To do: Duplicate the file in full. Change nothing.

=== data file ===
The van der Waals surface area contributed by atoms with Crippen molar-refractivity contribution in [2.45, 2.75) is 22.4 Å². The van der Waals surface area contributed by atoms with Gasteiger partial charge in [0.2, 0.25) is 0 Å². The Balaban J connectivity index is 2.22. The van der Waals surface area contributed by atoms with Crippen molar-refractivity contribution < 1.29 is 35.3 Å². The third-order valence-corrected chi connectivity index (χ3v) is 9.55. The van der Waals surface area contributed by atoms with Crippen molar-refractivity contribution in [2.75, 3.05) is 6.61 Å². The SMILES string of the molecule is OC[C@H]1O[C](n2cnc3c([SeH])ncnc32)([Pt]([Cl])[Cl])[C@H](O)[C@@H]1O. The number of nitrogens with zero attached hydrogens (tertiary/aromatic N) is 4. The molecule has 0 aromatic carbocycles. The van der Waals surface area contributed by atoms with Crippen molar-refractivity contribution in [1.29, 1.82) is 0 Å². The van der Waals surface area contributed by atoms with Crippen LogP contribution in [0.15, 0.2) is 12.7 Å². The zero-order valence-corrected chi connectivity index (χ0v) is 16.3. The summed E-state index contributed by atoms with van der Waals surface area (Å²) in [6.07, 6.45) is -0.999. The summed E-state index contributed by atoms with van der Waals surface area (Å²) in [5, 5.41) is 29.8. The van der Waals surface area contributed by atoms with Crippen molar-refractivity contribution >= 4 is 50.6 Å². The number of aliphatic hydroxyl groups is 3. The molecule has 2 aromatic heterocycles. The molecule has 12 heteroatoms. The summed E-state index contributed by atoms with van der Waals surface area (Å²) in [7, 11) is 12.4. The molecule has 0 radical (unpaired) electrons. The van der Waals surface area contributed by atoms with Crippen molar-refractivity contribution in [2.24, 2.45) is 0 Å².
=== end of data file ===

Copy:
The van der Waals surface area contributed by atoms with Crippen molar-refractivity contribution in [2.45, 2.75) is 22.4 Å². The van der Waals surface area contributed by atoms with Gasteiger partial charge in [0.2, 0.25) is 0 Å². The Balaban J connectivity index is 2.22. The van der Waals surface area contributed by atoms with Crippen molar-refractivity contribution < 1.29 is 35.3 Å². The third-order valence-corrected chi connectivity index (χ3v) is 9.55. The van der Waals surface area contributed by atoms with Crippen molar-refractivity contribution in [2.75, 3.05) is 6.61 Å². The SMILES string of the molecule is OC[C@H]1O[C](n2cnc3c([SeH])ncnc32)([Pt]([Cl])[Cl])[C@H](O)[C@@H]1O. The number of nitrogens with zero attached hydrogens (tertiary/aromatic N) is 4. The molecule has 0 aromatic carbocycles. The van der Waals surface area contributed by atoms with Crippen molar-refractivity contribution in [1.29, 1.82) is 0 Å². The van der Waals surface area contributed by atoms with Crippen LogP contribution in [0.15, 0.2) is 12.7 Å². The zero-order valence-corrected chi connectivity index (χ0v) is 16.3. The summed E-state index contributed by atoms with van der Waals surface area (Å²) in [6.07, 6.45) is -0.999. The summed E-state index contributed by atoms with van der Waals surface area (Å²) in [5, 5.41) is 29.8. The van der Waals surface area contributed by atoms with Crippen molar-refractivity contribution >= 4 is 50.6 Å². The number of aliphatic hydroxyl groups is 3. The molecule has 2 aromatic heterocycles. The molecule has 12 heteroatoms. The summed E-state index contributed by atoms with van der Waals surface area (Å²) in [7, 11) is 12.4. The molecule has 0 radical (unpaired) electrons. The van der Waals surface area contributed by atoms with Crippen molar-refractivity contribution in [2.24, 2.45) is 0 Å².